• TetragrammatonTetragrammaton Registered User Posts: 392 Member

    I thought so too. When I was told at an information session that 40% of 1600 scorers got in, it was an impressive statistic. But "only" 84% of straight-A students? Perhaps Stanford places more emphasis on grades than we've been led to believe (most people I've spoken to seem to think that Stanford has an essay- and EC-heavy evaluation).
  • chillaxinchillaxin Registered User Posts: 965 Member
    I'm pretty shocked by that statistic as well! Is it possible that it's a typo? I feel that so many more students would have been admitted if only 16% were denied admission. That would mean that less than 3000 of those 20,000+ who applied had straight-A's, something I find very difficult to believe. Or perhaps he meant to say sixty and said sixteen, which would go along with the 40% of 1600 scorers admitted?
  • JimmyEatWorld711JimmyEatWorld711 Registered User Posts: 2,399 Senior Member
    Do you guys think 16% straight A students accepted would be too low?

    I would hypothesize that most of those "all study, no play" applicants that Stanford likes to reject, saying that they lack "intellectual vitality", would be straight A students.
  • TetragrammatonTetragrammaton Registered User Posts: 392 Member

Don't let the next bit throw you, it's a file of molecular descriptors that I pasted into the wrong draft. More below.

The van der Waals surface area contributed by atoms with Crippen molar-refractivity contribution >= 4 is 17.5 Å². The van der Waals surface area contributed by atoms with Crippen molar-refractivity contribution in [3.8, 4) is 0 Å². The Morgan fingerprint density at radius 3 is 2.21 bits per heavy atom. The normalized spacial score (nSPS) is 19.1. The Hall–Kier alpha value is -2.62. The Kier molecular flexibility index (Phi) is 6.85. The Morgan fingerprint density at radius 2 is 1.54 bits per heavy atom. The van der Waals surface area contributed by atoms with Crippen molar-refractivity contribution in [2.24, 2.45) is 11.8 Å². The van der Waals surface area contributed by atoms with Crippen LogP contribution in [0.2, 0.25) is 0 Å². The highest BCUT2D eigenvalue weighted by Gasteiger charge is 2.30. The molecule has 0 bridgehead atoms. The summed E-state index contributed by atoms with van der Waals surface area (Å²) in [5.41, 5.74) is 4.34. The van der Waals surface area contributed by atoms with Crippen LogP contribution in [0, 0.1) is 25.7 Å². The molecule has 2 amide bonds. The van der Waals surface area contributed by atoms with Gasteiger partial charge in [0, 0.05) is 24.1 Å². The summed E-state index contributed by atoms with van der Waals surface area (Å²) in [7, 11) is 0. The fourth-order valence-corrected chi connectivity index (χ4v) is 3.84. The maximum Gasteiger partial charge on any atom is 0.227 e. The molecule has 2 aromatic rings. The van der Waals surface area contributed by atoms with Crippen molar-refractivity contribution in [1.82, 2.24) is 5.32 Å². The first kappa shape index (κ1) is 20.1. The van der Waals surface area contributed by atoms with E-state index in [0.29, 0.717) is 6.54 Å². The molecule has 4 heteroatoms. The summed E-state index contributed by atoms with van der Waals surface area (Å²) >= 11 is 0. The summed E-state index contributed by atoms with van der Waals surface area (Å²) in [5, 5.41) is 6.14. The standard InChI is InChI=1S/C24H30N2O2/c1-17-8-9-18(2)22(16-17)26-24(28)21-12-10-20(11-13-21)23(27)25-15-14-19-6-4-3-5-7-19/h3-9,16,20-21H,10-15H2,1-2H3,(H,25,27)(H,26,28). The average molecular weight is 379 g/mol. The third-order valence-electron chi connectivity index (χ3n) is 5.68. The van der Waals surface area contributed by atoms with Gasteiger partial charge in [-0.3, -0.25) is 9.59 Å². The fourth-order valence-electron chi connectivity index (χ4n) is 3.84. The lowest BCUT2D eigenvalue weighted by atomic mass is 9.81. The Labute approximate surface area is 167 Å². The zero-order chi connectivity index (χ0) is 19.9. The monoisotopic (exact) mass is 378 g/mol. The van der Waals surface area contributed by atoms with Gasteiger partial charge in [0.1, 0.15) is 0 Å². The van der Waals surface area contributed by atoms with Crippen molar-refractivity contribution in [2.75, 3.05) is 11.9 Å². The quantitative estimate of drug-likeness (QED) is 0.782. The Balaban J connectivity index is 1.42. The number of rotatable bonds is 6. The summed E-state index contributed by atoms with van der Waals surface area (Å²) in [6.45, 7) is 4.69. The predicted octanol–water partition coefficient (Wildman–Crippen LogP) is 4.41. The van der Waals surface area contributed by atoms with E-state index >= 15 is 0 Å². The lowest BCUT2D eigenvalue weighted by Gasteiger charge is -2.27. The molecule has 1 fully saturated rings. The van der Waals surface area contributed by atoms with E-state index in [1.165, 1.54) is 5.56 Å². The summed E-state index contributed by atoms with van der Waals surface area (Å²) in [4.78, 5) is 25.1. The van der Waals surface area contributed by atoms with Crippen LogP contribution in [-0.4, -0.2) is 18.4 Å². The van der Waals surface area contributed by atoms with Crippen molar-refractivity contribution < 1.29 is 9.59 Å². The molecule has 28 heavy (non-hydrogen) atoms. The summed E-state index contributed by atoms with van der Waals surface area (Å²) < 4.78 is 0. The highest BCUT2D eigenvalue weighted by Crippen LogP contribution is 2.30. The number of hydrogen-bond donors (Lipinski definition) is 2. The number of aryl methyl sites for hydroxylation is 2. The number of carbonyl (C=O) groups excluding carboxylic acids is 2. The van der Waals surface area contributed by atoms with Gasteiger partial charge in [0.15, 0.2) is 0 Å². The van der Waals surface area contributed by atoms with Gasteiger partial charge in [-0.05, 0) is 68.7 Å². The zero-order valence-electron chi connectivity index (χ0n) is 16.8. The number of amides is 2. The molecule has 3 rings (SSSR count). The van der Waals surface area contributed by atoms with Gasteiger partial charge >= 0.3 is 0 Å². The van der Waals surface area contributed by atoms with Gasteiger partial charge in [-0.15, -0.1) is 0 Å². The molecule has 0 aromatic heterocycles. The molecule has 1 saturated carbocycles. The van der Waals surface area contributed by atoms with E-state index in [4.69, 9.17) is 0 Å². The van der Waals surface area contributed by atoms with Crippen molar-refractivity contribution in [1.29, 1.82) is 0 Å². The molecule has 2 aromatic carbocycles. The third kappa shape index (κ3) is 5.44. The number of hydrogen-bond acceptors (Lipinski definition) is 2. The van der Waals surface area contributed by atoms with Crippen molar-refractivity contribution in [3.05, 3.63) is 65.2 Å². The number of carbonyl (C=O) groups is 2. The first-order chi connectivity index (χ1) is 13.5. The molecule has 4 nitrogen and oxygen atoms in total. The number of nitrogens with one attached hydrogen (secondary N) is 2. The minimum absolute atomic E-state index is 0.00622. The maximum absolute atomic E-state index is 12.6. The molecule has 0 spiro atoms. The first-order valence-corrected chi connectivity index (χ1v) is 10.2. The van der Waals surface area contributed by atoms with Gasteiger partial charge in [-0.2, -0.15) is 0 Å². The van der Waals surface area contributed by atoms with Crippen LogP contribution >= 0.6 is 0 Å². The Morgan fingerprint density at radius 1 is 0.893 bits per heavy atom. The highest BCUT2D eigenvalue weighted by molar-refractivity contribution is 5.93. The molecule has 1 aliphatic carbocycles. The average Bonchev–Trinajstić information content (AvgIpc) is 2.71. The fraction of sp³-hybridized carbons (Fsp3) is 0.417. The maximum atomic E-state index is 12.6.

I think 16% is too low for an acceptance rate and too low for a denial rate.
  • zephyr151zephyr151 Registered User Posts: 1,659 Senior Member
    "...in five years or so perhaps we can try to work towards being completely need-blind and need-based."

    What could Shaw mean by that? Stanford's financial aid policies are already solid.
  • n1bigduden1bigdude Registered User Posts: 350 Member
    I think hes referring to international aid. Although I've heard that many international students have gotten great aid packages, the official policy is that Stanford is not need blind to internationals.
  • stambliark41stambliark41 Registered User Posts: 2,527 Senior Member
    I thought the thing about the A's was strange too, so strange I assumed it was a type-o. We had two kids accepted from my school: one had straight A's. However, there were many with straight A's that were rejected. About five or so come to mind at the moment, but there may be more. The acceptance rate for Valedictorians is only in the 40% range, so I think it is impossible that 84% w/ straight A's are accepted. I'm guessing it is 16% w/ straight A's are accepted. Even though this may be hard to believe, given the quality of the applicant pool it may be possible.
  • TSATSA Registered User Posts: 100 Junior Member
    By comparison:

    Last year's # of freshman applicants
    = ( Male + Female )
    = (10236 + 9959 )
    = 20,195 Total Applicants

    Last year's yield
    = ( M + F Matriculants )/( M + F Admits)
    = (845 + 788)/(1249 + 1177)
    = 67.3%

    -Data source: 2005-2006 Stanford Common Data Set ("C. FIRST-TIME, FIRST-YEAR (FRESHMAN) ADMISSION, Applications")
This discussion has been closed.